Most people translate Fomm ir-Rih to ‘the mouth of the wind’. The translation is grammatically correct (fomm is mouth and rih is wind in Maltese) but I think it’s one of those names that cannot be translated literally as it loses its true meaning. So I would prefer to change the translation to ‘the breath of the wind’. You only need to visit this secluded bay to see why – a breeze always seems to be blowing here - even during the worst of the dog days of summer. Fomm ir-Rih (4)

Fomm ir-Rih (7)Fomm ir-Rih (9)

A GPS will take you everywhere these days, but don’t look for any road signs to Fomm ir-Rih because you won’t find any and it’s easy to miss the narrow road that will take you to this secluded bay. But once you do find it, it’s an easy, if in places winding, walk or drive to the beach head where you can stop to enjoy the view.

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Or you can be a bit more adventurous and trek all the way down to the bay. Negotiating the path is not too bad in most places but once you’ve made it all the way down to the bottom, you do have to scramble and climb over some jagged rocks for the last few metres. Once that small ordeal is over, you can find a comfortable spot on the pebbly beach and enjoy the isolation – unless it’s summer, because during the peak months boats and yachts will anchor in the bay and spoil the serenity somewhat; but even in summer you can rest assured that there will be no crowds. During all the other months though, it’s pretty much you, yourself, your companions and the view.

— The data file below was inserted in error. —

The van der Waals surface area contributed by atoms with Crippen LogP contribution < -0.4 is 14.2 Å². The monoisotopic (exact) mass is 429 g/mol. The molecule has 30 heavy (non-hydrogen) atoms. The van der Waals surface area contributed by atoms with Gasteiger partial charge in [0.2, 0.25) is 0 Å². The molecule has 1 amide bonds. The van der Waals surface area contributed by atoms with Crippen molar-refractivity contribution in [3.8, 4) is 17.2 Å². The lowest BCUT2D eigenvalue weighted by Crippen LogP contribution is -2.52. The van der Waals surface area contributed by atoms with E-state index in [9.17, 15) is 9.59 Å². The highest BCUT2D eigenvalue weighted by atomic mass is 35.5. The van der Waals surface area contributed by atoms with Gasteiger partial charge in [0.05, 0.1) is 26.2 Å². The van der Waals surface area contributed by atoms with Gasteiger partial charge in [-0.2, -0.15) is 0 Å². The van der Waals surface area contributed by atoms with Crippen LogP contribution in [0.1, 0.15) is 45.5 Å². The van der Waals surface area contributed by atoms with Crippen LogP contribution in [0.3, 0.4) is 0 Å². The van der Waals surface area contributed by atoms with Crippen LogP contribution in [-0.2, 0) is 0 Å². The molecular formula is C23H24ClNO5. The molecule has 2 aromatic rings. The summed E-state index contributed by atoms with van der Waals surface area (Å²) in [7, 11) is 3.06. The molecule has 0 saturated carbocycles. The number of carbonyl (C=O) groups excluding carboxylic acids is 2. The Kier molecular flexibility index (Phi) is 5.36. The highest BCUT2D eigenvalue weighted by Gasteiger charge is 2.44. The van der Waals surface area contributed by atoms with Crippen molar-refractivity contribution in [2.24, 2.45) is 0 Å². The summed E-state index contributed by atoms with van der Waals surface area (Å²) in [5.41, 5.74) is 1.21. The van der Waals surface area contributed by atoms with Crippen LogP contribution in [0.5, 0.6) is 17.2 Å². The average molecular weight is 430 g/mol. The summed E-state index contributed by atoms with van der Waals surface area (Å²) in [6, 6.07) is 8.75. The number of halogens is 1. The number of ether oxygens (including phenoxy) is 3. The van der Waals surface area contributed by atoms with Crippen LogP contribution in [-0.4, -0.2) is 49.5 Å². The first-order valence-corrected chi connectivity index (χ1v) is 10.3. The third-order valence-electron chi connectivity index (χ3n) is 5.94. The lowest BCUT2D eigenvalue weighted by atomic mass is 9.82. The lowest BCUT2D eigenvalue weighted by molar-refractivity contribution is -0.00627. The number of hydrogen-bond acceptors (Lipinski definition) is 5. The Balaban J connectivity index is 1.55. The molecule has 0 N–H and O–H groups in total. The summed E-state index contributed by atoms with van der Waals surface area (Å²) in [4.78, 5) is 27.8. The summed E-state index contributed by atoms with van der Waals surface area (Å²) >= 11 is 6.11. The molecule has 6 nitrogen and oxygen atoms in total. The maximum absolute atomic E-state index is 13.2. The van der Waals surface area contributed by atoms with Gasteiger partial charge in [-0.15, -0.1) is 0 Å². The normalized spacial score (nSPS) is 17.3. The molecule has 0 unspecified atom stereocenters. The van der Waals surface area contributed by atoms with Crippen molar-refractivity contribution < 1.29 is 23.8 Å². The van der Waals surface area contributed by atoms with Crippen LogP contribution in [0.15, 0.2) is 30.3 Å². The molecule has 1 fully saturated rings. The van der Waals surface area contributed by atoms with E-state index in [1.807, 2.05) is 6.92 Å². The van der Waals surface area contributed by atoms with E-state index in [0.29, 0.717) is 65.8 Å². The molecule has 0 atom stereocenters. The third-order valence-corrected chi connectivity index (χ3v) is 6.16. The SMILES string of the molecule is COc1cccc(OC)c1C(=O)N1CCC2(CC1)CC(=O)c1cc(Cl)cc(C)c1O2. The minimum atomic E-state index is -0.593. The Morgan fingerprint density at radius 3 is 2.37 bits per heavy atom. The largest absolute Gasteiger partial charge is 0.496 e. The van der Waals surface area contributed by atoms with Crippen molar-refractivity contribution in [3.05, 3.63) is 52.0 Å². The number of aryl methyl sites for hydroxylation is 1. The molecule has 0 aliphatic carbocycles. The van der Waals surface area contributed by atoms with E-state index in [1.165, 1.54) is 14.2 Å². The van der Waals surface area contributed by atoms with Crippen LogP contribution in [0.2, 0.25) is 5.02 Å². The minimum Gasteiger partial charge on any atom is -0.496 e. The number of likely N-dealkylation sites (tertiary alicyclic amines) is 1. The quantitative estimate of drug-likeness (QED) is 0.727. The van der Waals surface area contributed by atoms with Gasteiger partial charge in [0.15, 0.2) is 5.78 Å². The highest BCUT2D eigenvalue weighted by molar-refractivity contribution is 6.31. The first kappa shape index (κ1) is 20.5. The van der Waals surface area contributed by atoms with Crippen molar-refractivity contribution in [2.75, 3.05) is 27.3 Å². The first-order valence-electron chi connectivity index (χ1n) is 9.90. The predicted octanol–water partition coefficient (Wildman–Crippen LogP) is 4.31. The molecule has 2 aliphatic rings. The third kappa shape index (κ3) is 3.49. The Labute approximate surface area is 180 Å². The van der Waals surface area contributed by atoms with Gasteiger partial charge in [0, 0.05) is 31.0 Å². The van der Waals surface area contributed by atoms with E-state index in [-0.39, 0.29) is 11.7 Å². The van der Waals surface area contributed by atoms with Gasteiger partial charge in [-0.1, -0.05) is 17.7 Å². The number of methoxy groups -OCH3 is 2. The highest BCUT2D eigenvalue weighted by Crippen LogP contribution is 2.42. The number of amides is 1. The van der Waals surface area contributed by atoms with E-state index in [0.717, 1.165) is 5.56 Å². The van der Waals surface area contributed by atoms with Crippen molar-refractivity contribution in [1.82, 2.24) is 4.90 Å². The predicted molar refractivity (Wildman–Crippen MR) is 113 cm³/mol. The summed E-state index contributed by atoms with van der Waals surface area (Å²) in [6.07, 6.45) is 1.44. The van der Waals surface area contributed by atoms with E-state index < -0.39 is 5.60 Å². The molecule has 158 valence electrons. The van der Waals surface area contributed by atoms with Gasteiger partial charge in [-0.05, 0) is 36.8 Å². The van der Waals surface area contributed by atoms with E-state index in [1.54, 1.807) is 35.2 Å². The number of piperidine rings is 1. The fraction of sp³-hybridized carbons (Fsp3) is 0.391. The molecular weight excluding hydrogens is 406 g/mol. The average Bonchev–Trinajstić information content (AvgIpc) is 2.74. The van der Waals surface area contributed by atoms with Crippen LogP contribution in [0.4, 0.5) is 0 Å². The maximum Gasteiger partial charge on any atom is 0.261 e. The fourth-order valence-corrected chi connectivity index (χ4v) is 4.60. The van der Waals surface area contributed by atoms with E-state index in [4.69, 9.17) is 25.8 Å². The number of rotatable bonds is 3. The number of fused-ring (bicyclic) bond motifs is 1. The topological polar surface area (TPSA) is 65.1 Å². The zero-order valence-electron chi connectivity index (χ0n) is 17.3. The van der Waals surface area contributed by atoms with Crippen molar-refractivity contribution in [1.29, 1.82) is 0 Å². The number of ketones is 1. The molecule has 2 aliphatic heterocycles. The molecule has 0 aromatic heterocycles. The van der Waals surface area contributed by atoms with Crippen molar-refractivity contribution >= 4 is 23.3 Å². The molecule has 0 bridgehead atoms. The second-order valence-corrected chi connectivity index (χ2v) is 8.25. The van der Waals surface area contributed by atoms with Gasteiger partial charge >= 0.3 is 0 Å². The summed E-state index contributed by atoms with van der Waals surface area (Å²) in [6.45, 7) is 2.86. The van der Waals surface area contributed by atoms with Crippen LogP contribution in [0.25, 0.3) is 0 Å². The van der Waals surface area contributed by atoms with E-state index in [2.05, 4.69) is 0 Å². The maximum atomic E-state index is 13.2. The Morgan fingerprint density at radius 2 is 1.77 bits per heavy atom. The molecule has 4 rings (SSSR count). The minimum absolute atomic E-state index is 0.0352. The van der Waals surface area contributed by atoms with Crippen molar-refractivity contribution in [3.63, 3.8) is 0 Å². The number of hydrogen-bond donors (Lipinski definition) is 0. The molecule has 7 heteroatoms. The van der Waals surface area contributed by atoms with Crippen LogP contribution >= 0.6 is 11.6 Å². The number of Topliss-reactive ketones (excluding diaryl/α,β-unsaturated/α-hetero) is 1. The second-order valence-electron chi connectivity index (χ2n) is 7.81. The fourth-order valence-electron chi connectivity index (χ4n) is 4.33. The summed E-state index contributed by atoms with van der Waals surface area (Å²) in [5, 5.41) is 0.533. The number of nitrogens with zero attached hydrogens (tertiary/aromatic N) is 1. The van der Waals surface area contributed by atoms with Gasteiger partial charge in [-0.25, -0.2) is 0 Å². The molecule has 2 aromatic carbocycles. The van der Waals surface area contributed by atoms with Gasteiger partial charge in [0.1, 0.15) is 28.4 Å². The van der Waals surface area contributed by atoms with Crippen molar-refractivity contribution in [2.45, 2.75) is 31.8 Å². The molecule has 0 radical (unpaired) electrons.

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There are two things that never change at Fomm ir-Rih: the bright turquoise of the sea on a sunny day and the clattering sound of the pebbles each time a wave rolls in. It’s strangely soothing – like a baby’s giant rattle. What you decide to do when you’re at the water’s edge is entirely up to you. I usually like to sit back and relax for a while, listening to the roll of the waves and the rattling of the pebbles.

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Then I like to take a good look around me and take it all in. I am no geologist – my only brush with the subject came many years ago when I was still at school – but even I cannot help but notice the rock formations: the cliffs rising sharply and perpendicularly out of the sea, the syncline in the hills behind the bay, the contrast of soft, yellow globigerina limestone with the vegetation and the haphazard deposits of blue clay carved into the most unusual shapes by the wind and the constant movement of the sea.

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The landscape at Fomm ir-Rih is a bit wild, in an underrated sort of way, and wonderfully unspoilt. The slopes surrounding the bay, and the headland above it, give life to many pretty wildflowers, some of which are so small and delicate that it is easy to miss them among the rocks and the more exuberant flowering species.

Fomm ir-Rih (21)

It is definitely off the beaten trail and the bay is not particularly easy to get to, which is what has preserved its isolation and its unique character. It is a place that is constantly battered by the waves that continually carve and change its landscape; a magnificent gift that Nature has bestowed on us and one that I hope we will preserve in its current pristine condition for future generations. They, and Fomm ir-Rih itself, deserve no less.